Quantum Research Group
makes these chips that are designed to detect proximity. They're used
in control panels to replace mechanical buttons, fluid level sensing
applications, and anywhere else you might want to sense proximity. They're
basically capacitance sensors, and the company has an easy
to understand document
about how they work.
On the right is a qt310 which has a single channel. [Quantum makes
devices that support up to 64 channels.] You can see from the picture that
the only external components that were required for this thing to work
were two resistors, and two capacitors. I was using that green coiled
jumper as my sense electrode, and you can see the probes of the meter
connected to ground and the output pin of the chip.
I powered everything up, and it worked on the first try. The meter
reads ~5V normally, and when I bring my finger close to the coil it drops
down to 0V.
I bought a handful of these chips. The six channel version I'm planning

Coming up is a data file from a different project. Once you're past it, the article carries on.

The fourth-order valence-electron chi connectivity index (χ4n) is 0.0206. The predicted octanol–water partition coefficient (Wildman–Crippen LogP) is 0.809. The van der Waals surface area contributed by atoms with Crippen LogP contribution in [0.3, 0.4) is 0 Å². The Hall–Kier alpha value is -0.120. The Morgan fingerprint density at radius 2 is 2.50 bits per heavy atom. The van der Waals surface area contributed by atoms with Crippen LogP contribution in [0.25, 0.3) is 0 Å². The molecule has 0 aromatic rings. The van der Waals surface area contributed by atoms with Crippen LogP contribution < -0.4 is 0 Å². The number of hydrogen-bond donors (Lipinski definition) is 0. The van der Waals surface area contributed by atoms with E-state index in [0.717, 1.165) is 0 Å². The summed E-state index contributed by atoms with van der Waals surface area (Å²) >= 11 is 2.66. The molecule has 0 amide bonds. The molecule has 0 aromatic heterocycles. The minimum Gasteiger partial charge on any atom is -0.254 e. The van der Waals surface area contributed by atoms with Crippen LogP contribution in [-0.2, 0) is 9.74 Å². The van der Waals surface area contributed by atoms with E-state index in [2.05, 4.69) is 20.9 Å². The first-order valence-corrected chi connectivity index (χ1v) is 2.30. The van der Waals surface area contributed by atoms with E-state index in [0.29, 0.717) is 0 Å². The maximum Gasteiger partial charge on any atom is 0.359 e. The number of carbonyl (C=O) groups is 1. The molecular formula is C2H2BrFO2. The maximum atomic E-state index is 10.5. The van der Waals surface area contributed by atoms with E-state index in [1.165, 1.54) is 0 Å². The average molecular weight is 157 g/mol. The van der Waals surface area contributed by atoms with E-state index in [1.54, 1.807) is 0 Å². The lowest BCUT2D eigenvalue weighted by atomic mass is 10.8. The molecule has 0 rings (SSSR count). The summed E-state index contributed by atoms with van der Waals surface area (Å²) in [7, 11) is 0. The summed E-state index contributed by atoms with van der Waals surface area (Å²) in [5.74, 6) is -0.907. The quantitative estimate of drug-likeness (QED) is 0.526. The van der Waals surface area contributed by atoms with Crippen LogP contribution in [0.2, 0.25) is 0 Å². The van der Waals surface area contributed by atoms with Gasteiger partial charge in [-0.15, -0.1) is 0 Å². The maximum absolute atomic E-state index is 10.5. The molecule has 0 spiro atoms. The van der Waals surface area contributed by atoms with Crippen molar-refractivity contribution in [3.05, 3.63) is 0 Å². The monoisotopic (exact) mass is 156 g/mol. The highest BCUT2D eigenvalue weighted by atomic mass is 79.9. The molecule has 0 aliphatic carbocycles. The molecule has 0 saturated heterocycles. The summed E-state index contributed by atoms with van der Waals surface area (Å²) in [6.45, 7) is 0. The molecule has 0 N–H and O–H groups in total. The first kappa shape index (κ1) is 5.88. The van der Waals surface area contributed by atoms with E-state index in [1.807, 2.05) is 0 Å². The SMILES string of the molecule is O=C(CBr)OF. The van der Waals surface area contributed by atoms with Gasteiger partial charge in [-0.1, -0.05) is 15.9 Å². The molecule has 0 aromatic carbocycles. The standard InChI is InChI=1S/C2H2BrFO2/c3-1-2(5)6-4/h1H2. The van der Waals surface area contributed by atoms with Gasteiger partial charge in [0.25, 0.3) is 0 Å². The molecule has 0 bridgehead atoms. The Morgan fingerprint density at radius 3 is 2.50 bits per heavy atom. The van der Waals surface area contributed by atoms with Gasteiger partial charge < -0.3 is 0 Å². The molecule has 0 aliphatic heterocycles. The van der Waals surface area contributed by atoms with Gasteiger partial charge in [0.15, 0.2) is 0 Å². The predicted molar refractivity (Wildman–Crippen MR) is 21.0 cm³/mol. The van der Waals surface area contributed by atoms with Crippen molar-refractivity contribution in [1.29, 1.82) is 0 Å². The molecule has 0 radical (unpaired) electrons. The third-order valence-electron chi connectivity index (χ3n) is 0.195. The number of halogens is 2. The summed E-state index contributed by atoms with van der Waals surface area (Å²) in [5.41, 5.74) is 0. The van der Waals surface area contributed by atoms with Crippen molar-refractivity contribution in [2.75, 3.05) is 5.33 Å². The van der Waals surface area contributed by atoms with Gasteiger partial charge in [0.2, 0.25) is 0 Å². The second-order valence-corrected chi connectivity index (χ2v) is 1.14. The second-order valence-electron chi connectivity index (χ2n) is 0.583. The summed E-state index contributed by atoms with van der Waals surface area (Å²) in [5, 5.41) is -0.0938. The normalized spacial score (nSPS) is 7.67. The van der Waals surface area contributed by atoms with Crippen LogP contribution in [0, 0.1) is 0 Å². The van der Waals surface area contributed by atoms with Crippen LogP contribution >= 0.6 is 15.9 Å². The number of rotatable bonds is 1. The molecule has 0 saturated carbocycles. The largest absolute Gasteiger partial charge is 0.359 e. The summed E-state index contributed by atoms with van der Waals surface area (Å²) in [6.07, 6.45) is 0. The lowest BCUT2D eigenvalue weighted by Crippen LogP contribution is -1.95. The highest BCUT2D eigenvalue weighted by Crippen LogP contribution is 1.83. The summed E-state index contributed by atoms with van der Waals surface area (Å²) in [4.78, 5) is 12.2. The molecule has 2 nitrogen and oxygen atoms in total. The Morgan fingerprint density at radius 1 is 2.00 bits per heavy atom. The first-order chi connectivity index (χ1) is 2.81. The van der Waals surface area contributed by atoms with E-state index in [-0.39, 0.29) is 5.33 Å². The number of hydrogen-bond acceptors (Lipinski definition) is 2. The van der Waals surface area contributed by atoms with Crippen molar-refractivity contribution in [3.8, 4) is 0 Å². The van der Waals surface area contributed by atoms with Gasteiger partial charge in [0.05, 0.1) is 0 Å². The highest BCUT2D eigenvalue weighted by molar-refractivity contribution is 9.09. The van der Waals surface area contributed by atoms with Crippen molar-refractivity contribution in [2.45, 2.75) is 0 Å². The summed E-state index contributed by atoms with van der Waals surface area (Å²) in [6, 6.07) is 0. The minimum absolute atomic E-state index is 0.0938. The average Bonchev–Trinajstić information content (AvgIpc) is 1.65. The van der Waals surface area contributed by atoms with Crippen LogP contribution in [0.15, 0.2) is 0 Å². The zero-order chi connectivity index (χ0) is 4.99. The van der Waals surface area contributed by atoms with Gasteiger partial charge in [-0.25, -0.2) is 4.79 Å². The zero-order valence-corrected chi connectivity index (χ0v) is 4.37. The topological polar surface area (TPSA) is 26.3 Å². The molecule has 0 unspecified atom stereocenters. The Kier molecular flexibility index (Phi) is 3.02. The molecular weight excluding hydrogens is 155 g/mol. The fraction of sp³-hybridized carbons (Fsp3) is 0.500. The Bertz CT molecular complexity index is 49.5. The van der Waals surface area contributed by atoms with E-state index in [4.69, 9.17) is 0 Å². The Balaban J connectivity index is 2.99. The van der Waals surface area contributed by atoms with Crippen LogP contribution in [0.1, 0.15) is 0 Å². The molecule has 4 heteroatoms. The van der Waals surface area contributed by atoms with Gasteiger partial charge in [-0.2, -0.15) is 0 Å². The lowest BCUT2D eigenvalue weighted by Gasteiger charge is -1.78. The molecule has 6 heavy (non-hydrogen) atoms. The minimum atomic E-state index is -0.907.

on using to build a control panel for the office. The first application of
the single channel version is going to be detecting the presence of
someone sitting on the couch. Anything conductive can be used as a sense
electrode, and since the couch has a pull-out bed I'm hoping to connect
the chip to the steel frame and turn on the touch screen on the end table
when someone sits down.
Programming the qt310
The chip has many user-programmable features that relate to how the
chip senses, the behavior of the output pin, how and when the chip
recalibrates itself, whether or not it outputs a heartbeat signal...
One of my problems is the chip's Max On Duration feature. If the chip
senses for longer that this duration it recalibrates itself. This is a
problem for me because I'm assuming that people are going to want to sit
on the couch for longer than this. Fortunately this feature can be turned
off with PC software, but it requires an interface board. [For the
adventurous, Quantum provides information on how to program the chip
without this board.]
I'll update this when I get the board and actually get the couch sensor
Update: Well, I got the board. It's very well made [it had
better be for $50], and works great. But I can't seem to be able to get
the chip to work with the couch frame as the sensor. I'm not going to put
much more effort into it as I'll be replacing the couch soon and I'll need
to come up with a different sensor for that. Probably something like a
window screen under the cushions.